Easy Steps to a New Garden

Creating and caring for a beautiful garden can be easy if you follow these simple procedures. These steps work for a flower or vegetable bed, a rose garden, or a mixed border.

  1. Make your plans on paper before you set foot in the garden. Plot the size and content of your garden using graph paper, with each square of grid representing 1 square foot of garden space. If your garden is too large or complex for a single sheet, use separate sheets for different beds and borders.
  2. Test the soil to determine its pH and nutritional status, or ask a gardening neighbor about conditions in the area. Add lime to neutralize acid soil, sulfur to neutralize alkaline soil.
  3. Determine how much sunlight your garden receives, and let this guide your choice of plants. Most flowering plants and vegetables require at least six hours of sun each day.
  4. Lay out new beds and borders with string stretched between stakes; use flexible garden hose to define curving edges.
  5. Condition soil that contains too much sand or clay by applying soil conditioner, leaf mold, compost, or other soil amendments. Spread it from 2 to 4 inches deep over the beds.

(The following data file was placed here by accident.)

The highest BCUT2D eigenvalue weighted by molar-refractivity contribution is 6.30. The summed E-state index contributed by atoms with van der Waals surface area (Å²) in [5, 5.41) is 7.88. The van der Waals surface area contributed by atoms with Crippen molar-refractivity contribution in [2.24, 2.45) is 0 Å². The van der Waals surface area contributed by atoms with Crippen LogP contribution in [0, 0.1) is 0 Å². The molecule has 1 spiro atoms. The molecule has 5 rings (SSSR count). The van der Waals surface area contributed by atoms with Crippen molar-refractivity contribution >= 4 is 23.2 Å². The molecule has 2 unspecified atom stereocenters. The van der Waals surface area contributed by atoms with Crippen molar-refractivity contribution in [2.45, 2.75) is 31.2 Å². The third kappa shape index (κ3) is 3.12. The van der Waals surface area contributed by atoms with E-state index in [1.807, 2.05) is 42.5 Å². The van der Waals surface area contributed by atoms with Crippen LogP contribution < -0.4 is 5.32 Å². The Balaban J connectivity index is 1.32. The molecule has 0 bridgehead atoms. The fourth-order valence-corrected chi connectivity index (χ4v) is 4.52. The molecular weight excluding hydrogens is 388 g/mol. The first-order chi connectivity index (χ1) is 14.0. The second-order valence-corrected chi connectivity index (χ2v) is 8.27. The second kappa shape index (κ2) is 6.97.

6. Dig the planting site to a depth of at least 8 inches for most bedding plants or to the depth of the rootball for trees and shrubs, stirring in the soil amendments. Remove large stones and extraneous roots. Break up clods with the edge of a spade.
  7. Apply a fertilizer that is suitable for the types of plants you will be using.
  8. Rake the site level. Use the front and back of the rake to make a fine, crumbly surface.
  9. Plant seeds or transfer ready-grown plants from containers.
  10. Water seeds or transplants thoroughly at the time of planting. In the absence of rainfall, water daily until established (when they begin growing well) and weekly thereafter.
  11. Thin seedlings, leaving room for the strongest plants to develop to maturity. Most flowering annuals need to be spaced 6 to 12 inches apart; perennials may need more room. For vegetables, follow the directions on the seed packet. Use scissors to decapitate unwanted seedlings instead of pulling up roots, which can disturb neighboring plants.
  12. Weed regularly and place mulch around plants to help control the weeds. Organic mulches such as shredded pine bark and wood chips are the most attractive types for flower gardens. Straw, sawdust, and compost are often used for vegetable gardens.
  13. Control insects, pests, and diseases; check with experienced gardeners to learn which of these are most troublesome in the area and what controls are most effective. Flower gardens are less vulnerable than vegetable gardens, and shrubs less vulnerable yet, but slugs, snails, rodents, or deer may need special controls.
  14. Remove faded flowers from long-blooming plants to prevent seed formation, which can steal energy from flowering.
  15. Clean up the garden in fall. Remove annual flowers and vegetables and cut down dead flower stems of perennials, which can harbor harmful organisms over the winter. Divide overgrown clumps of perennial flowers.